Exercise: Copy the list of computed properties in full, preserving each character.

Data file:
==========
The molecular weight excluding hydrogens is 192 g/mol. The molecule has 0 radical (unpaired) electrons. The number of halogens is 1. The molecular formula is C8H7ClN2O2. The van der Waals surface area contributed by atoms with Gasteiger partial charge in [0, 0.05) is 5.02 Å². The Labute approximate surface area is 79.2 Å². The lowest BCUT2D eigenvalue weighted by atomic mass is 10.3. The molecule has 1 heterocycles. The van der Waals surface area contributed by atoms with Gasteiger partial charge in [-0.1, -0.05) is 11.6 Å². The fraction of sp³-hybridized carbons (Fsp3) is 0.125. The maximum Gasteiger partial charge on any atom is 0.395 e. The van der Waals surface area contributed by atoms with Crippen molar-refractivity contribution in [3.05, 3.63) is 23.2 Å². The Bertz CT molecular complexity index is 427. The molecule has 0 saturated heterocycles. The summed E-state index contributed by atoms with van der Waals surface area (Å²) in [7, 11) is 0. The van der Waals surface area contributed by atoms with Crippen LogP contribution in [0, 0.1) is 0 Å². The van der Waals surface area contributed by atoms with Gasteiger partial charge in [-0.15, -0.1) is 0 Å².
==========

The molecular weight excluding hydrogens is 192 g/mol. The molecule has 0 radical (unpaired) electrons. The number of halogens is 1. The molecular formula is C8H7ClN2O2. The van der Waals surface area contributed by atoms with Gasteiger partial charge in [0, 0.05) is 5.02 Å². The Labute approximate surface area is 79.2 Å². The lowest BCUT2D eigenvalue weighted by atomic mass is 10.3. The molecule has 1 heterocycles. The van der Waals surface area contributed by atoms with Gasteiger partial charge in [-0.1, -0.05) is 11.6 Å². The fraction of sp³-hybridized carbons (Fsp3) is 0.125. The maximum Gasteiger partial charge on any atom is 0.395 e. The van der Waals surface area contributed by atoms with Crippen molar-refractivity contribution in [3.05, 3.63) is 23.2 Å². The Bertz CT molecular complexity index is 427. The molecule has 0 saturated heterocycles. The summed E-state index contributed by atoms with van der Waals surface area (Å²) in [7, 11) is 0. The van der Waals surface area contributed by atoms with Crippen LogP contribution in [0, 0.1) is 0 Å². The van der Waals surface area contributed by atoms with Gasteiger partial charge in [-0.15, -0.1) is 0 Å².